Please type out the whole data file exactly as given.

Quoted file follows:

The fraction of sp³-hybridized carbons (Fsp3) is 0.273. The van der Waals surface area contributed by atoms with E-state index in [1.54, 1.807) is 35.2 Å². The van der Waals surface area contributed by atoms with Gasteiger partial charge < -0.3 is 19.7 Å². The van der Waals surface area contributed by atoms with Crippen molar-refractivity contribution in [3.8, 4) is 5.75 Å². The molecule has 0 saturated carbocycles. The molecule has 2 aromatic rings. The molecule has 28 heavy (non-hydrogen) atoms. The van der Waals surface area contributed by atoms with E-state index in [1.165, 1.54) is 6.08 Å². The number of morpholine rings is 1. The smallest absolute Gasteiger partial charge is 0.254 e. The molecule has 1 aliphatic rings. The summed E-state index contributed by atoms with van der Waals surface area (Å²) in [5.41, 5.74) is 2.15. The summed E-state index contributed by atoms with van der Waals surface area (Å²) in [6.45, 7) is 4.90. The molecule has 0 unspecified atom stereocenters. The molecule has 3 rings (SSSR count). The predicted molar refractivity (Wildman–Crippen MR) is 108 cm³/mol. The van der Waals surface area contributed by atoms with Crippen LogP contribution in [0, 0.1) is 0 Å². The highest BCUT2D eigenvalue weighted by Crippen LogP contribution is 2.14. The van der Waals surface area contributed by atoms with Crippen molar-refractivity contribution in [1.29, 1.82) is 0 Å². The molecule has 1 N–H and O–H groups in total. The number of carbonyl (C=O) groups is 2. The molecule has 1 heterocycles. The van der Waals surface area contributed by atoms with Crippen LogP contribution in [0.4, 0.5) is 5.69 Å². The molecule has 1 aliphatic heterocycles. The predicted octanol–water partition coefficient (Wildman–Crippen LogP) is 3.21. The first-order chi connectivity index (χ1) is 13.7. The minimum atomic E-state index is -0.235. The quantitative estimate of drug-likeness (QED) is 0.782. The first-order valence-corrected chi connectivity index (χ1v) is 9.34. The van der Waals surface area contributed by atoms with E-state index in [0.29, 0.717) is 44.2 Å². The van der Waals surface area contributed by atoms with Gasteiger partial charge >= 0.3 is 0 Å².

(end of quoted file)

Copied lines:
The fraction of sp³-hybridized carbons (Fsp3) is 0.273. The van der Waals surface area contributed by atoms with E-state index in [1.54, 1.807) is 35.2 Å². The van der Waals surface area contributed by atoms with Gasteiger partial charge < -0.3 is 19.7 Å². The van der Waals surface area contributed by atoms with Crippen molar-refractivity contribution in [3.8, 4) is 5.75 Å². The molecule has 0 saturated carbocycles. The molecule has 2 aromatic rings. The molecule has 28 heavy (non-hydrogen) atoms. The van der Waals surface area contributed by atoms with E-state index in [1.165, 1.54) is 6.08 Å². The number of morpholine rings is 1. The smallest absolute Gasteiger partial charge is 0.254 e. The molecule has 1 aliphatic rings. The summed E-state index contributed by atoms with van der Waals surface area (Å²) in [5.41, 5.74) is 2.15. The summed E-state index contributed by atoms with van der Waals surface area (Å²) in [6.45, 7) is 4.90. The molecule has 0 unspecified atom stereocenters. The molecule has 3 rings (SSSR count). The predicted molar refractivity (Wildman–Crippen MR) is 108 cm³/mol. The van der Waals surface area contributed by atoms with Crippen LogP contribution in [0, 0.1) is 0 Å². The highest BCUT2D eigenvalue weighted by Crippen LogP contribution is 2.14. The van der Waals surface area contributed by atoms with Crippen molar-refractivity contribution in [1.29, 1.82) is 0 Å². The molecule has 1 N–H and O–H groups in total. The number of carbonyl (C=O) groups is 2. The molecule has 1 heterocycles. The van der Waals surface area contributed by atoms with Crippen LogP contribution in [0.4, 0.5) is 5.69 Å². The molecule has 1 aliphatic heterocycles. The predicted octanol–water partition coefficient (Wildman–Crippen LogP) is 3.21. The first-order chi connectivity index (χ1) is 13.7. The minimum atomic E-state index is -0.235. The quantitative estimate of drug-likeness (QED) is 0.782. The first-order valence-corrected chi connectivity index (χ1v) is 9.34. The van der Waals surface area contributed by atoms with E-state index in [0.29, 0.717) is 44.2 Å². The van der Waals surface area contributed by atoms with Gasteiger partial charge >= 0.3 is 0 Å².